You've got the basic idea correctly. Make sure that you do it in a black watermarking tray, bottom of a black ashtray, on a black piece of glass, etc.
The gum won't be hurt if you just let it dry in the tray or whatever you choose to use. You can gently use tongs and remove it from the tray and then place it on something like a paper towel to dry it faster. Watermarking fluid penetrates paper, but does not "wet" gum nor the paper of the stamp or something like a paper towel.
Treat it as gently as you would when dry when using tongs, and you will have no damage even when soaked in a watermarking fluid.
RetroReveal.org may be the same site that I was looking for earlier in this thread. I'll get a chance to confirm that later.
I got your sRGB full scans via email. Their color levels are more "correct", but they still are not as good as I hoped for. Here's your earlier Ronsonol scan next to my #416 Ronsonol scan from earlier in the thread. I did adjust the "levels" of your scan to bring out more contrast:
Note how your scan (and all of your others) has uninked paper color that is similar to the design areas. My image has very clear contrast between paper color and the design ink. Maybe yours has gum? Maybe your scanner's light source is different? Maybe you need to use much more watermarking fluid? Maybe your scanner setting are still not optimal? We can work on figuring out why in further email messages.
The red arrows on this image point to areas that could be portions of a Single Line watermark:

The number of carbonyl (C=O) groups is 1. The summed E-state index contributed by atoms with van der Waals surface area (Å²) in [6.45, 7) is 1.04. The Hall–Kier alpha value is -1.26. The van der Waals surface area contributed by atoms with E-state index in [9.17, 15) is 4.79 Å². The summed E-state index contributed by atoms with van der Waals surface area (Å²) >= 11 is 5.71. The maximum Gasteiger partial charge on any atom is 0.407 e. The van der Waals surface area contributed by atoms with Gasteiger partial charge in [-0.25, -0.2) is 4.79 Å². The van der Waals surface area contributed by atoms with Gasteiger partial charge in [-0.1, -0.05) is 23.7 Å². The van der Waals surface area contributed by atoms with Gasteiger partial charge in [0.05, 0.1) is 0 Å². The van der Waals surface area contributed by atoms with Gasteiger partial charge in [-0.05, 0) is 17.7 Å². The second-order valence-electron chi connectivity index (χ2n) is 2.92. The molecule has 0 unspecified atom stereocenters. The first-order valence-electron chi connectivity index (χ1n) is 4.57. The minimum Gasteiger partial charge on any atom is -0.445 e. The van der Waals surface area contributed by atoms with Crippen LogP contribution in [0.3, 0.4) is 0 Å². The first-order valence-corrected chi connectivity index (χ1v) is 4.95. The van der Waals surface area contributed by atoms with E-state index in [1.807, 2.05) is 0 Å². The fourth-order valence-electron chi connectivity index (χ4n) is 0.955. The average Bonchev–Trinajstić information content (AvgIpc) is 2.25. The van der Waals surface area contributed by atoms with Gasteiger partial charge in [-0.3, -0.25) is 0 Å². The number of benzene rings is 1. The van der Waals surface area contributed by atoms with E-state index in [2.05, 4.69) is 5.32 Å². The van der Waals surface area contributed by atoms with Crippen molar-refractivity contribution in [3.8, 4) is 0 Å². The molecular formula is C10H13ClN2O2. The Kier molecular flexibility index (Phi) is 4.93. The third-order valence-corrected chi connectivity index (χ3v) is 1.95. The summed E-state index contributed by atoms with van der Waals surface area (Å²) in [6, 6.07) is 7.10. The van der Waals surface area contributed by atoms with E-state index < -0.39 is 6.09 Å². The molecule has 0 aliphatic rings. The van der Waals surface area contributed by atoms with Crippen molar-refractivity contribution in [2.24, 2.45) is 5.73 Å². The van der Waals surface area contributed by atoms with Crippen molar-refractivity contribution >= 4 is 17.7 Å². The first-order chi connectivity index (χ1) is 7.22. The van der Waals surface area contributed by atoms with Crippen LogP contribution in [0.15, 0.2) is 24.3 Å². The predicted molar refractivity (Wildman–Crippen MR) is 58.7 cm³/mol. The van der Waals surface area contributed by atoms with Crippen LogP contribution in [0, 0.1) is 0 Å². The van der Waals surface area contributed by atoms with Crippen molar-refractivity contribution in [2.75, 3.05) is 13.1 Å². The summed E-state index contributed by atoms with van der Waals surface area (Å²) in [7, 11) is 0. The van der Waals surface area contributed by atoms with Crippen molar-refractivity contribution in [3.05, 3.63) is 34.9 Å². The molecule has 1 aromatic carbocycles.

There are way too many variables for me to be sure, but that is my best educated guess given only wet scans of the back of your stamp. With the information that I do have, it appears to be a Single Line watermark "S" similar to this position:
This should conservatively depict the ink offset on the back of your stamp:
As for sRGB vs. "Monitor sRGB", the "Monitor sRGB" one was probably created when you performed a Windows "Calibrate Display". Windows has a "Wizard" tool that does help even without color calibration hardware. Or maybe you did at one time use color calibration hardware.
Regardless of how that color profile came to be, your "less wet" Clarity scan allows us to see the H in oval cancel on the front of the stamp quite clearly:
I'm actually amazed that your "Less Wet" Clarity fluid scan so clearly shows the cancel on the front. I'm starting to think that Clarity is unsuitable for general wet scanning. However, it could serve a good purpose for advanced watermark detection techniques such as creating an image mask to help eliminate cancels from contaminating other wet scanning watermarking data. Clarity fluid might have too high of an index of refraction. So far, Ronsonol seems superior for general wet scanning watermark detection.
Overall, there is obviously a need to better detail wet scanning technique through further experimentation.
For the next step in experimentation, please post dry scans of the front and back of your stamp. 600 dpi is sufficient. I'm enjoying trying to advance these methods of analysis!